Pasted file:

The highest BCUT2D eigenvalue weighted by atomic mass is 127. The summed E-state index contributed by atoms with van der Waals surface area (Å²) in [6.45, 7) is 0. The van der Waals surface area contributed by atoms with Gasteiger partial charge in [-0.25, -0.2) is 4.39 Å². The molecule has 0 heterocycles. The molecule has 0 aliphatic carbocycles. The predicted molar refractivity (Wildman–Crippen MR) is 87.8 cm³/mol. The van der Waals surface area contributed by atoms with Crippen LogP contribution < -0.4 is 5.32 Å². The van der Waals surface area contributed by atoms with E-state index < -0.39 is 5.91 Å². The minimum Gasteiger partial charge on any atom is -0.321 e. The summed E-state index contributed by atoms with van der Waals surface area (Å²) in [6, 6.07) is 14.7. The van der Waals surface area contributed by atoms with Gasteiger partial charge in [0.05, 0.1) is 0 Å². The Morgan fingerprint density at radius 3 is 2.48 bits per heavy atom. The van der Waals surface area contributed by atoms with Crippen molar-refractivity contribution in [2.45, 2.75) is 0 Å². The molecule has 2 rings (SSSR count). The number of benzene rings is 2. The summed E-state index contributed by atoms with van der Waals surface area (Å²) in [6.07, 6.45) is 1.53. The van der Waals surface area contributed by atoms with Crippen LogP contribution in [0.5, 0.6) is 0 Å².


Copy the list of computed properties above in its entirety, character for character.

The highest BCUT2D eigenvalue weighted by atomic mass is 127. The summed E-state index contributed by atoms with van der Waals surface area (Å²) in [6.45, 7) is 0. The van der Waals surface area contributed by atoms with Gasteiger partial charge in [-0.25, -0.2) is 4.39 Å². The molecule has 0 heterocycles. The molecule has 0 aliphatic carbocycles. The predicted molar refractivity (Wildman–Crippen MR) is 87.8 cm³/mol. The van der Waals surface area contributed by atoms with Crippen LogP contribution < -0.4 is 5.32 Å². The van der Waals surface area contributed by atoms with E-state index < -0.39 is 5.91 Å². The minimum Gasteiger partial charge on any atom is -0.321 e. The summed E-state index contributed by atoms with van der Waals surface area (Å²) in [6, 6.07) is 14.7. The van der Waals surface area contributed by atoms with Gasteiger partial charge in [0.05, 0.1) is 0 Å². The Morgan fingerprint density at radius 3 is 2.48 bits per heavy atom. The van der Waals surface area contributed by atoms with Crippen molar-refractivity contribution in [2.45, 2.75) is 0 Å². The molecule has 2 rings (SSSR count). The number of benzene rings is 2. The summed E-state index contributed by atoms with van der Waals surface area (Å²) in [6.07, 6.45) is 1.53. The van der Waals surface area contributed by atoms with Crippen LogP contribution in [0.5, 0.6) is 0 Å².